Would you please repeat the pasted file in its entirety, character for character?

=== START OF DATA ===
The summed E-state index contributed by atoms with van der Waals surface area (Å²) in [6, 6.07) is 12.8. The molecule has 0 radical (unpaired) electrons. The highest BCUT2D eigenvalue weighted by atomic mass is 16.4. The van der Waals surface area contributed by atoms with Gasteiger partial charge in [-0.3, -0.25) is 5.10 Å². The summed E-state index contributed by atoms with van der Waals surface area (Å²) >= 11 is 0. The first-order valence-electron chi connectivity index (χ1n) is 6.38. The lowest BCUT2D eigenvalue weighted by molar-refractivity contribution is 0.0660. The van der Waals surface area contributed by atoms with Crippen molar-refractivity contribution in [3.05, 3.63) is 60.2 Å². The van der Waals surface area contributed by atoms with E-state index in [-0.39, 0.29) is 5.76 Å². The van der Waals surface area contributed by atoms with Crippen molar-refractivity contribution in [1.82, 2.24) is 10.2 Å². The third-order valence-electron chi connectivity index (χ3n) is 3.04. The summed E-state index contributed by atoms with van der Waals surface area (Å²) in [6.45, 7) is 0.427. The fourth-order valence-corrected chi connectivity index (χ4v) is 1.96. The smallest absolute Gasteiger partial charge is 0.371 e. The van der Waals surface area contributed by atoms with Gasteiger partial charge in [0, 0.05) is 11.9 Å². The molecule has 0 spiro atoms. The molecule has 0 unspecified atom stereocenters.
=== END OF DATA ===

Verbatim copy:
The summed E-state index contributed by atoms with van der Waals surface area (Å²) in [6, 6.07) is 12.8. The molecule has 0 radical (unpaired) electrons. The highest BCUT2D eigenvalue weighted by atomic mass is 16.4. The van der Waals surface area contributed by atoms with Gasteiger partial charge in [-0.3, -0.25) is 5.10 Å². The summed E-state index contributed by atoms with van der Waals surface area (Å²) >= 11 is 0. The first-order valence-electron chi connectivity index (χ1n) is 6.38. The lowest BCUT2D eigenvalue weighted by molar-refractivity contribution is 0.0660. The van der Waals surface area contributed by atoms with Crippen molar-refractivity contribution in [3.05, 3.63) is 60.2 Å². The van der Waals surface area contributed by atoms with E-state index in [-0.39, 0.29) is 5.76 Å². The van der Waals surface area contributed by atoms with Crippen molar-refractivity contribution in [1.82, 2.24) is 10.2 Å². The third-order valence-electron chi connectivity index (χ3n) is 3.04. The summed E-state index contributed by atoms with van der Waals surface area (Å²) in [6.45, 7) is 0.427. The fourth-order valence-corrected chi connectivity index (χ4v) is 1.96. The smallest absolute Gasteiger partial charge is 0.371 e. The van der Waals surface area contributed by atoms with Gasteiger partial charge in [0, 0.05) is 11.9 Å². The molecule has 0 spiro atoms. The molecule has 0 unspecified atom stereocenters.